Updated December 2015
- Scott County is served by KU Medical Center's Area Health Education Centers (AHECs), which serve the state through student education initiatives, professional education for health care providers, health screenings, clinics and public presentations on health topics.
Enhancing Student Education
- 4 students from Scott County are currently studying at KU Medical Center.
- 1 Scott County physician serves as volunteer KU Medical Center faculty, providing medical students with hands-on training in rural and underserved communities as part of the Rural Preceptorship Program.
- Scott County is part of the Southwest Medical Education Network with Thomas Koksal, M.D., a resident of Garden City, serving as the medical education director. The medical education director helps coordinate the School of Medicine's efforts to mentor, train and place physicians throughout Kansas.
Strengthening the Health Care Workforce
- 12 KU Medical Center alumni live and/or practice in Scott County.
- 6 health care providers have been placed in Scott County since 2004 through the Kansas Recruitment and Retention Center, which provides placement assistance to rural health organizations and seeks to enhance the quality and quantity of health care professionals in rural Kansas.
- 2 Scott County physicians received funding through the Kansas Bridging Plan, a loan-forgiveness program offered since 1991 to primary care medical residents who agree to practice in rural Kansas.
- 1 Scott County health care employer exhibited with 2015 Kansas Career Opportunities, which is designed to introduce medical students, residents and other health care professionals to rural communities looking to hire.
- 1 enrollment in KU Medical Center continuing education/professional development courses and conferences by Scott County health care professionals in Fiscal Year 2015. Continuing education programming is offered by KU Medical Center's Continuing Education and Professional Development and KU AHECs.
Researching to Improve Health
- Obesity is a risk factor for breast cancer recurrence, and rural women are considered to be at a higher risk for obesity and to have less access to health care. Female patients from 60 counties, including Scott County, are taking part in a weight-loss maintenance intervention program for breast cancer survivors in rural Kansas. The program connects survivors for long-term weight management using phone-based peer group support. The study then evaluates the effectiveness of the program over time. This research is led by Christie Befort, Ph.D., and is sponsored by the National Cancer Institute.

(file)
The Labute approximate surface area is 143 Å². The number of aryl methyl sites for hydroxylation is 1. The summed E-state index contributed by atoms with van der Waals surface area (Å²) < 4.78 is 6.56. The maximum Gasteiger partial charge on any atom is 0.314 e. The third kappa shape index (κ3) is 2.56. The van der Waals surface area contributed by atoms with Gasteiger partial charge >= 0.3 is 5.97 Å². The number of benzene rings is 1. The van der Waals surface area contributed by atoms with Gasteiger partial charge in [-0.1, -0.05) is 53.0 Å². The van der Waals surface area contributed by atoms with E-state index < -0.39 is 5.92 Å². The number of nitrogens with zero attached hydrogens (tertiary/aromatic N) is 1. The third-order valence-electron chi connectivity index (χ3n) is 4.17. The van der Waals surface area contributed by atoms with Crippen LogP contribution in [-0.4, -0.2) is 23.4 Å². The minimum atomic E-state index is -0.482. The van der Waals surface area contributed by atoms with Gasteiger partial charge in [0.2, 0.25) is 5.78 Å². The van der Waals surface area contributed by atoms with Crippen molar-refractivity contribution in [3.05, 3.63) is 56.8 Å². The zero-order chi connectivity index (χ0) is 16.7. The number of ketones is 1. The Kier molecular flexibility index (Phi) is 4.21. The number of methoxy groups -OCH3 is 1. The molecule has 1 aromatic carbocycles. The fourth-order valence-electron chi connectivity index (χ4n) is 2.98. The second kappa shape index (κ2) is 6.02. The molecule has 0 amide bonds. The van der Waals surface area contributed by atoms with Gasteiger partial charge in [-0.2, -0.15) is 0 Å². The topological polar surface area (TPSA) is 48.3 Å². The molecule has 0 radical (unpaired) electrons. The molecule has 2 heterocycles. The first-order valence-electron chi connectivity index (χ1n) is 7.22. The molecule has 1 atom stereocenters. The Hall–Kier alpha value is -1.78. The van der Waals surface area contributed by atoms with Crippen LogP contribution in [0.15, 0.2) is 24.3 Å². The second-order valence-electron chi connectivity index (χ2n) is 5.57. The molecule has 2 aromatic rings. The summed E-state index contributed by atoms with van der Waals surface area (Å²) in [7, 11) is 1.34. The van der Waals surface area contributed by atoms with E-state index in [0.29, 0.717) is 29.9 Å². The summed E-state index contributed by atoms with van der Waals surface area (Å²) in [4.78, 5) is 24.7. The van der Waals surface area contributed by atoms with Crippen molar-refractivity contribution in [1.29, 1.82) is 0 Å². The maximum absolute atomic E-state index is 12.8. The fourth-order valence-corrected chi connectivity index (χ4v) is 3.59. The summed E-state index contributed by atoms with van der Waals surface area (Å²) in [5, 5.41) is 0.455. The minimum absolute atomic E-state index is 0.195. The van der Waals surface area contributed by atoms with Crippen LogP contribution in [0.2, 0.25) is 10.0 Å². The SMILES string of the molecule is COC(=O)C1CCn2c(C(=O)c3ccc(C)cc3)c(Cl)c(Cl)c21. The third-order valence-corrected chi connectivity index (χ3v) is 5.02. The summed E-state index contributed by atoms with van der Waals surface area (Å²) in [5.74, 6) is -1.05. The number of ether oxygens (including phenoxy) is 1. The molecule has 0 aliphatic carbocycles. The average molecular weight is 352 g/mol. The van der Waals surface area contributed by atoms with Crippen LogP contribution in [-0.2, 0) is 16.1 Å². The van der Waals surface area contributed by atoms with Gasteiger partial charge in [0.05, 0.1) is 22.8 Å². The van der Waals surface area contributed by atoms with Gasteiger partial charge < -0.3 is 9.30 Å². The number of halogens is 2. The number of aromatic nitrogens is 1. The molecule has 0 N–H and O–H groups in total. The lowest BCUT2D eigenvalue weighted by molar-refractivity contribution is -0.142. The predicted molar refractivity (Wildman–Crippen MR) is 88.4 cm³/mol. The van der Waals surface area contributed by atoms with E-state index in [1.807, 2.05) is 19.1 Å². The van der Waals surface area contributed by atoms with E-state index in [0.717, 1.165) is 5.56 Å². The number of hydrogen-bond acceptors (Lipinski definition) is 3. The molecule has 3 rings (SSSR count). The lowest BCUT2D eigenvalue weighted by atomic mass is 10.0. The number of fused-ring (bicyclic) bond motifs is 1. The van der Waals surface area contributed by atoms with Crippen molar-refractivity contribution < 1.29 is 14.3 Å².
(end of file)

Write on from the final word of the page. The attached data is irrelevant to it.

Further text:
- Scott County Hospital is taking part in Pioneer Baby, a quality improvement initiative is designed to improve pregnancy and birth outcomes among reproductive-aged women in one of the state's most underserved areas. Directed by Benjamin Anderson, CEO of Kearny County Hospital, and Lisette Jacobson, Ph.D., assistant professor of preventive medicine and public health at the KU School of Medicine–Wichita, the four-phased project is a collaborative partnership that also includes the Garden City-based United Methodist Mexican American Ministries health clinics. The first phase, an assessment of needs, is complete. The second phase – to bring specialized care for mothers-to-be and new mothers to the region – began in late August 2015.
Advancing Health Care Access
- Scott County residents saw KU Medical Center health care providers 96 times via telemedicine in FY15. An interactive video technology that connects providers and patients when distance separates the two, telemedicine services are provided through the University of Kansas Center for Telemedicine and Telehealth.
Are we forgetting anything?
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Jan 22, 2016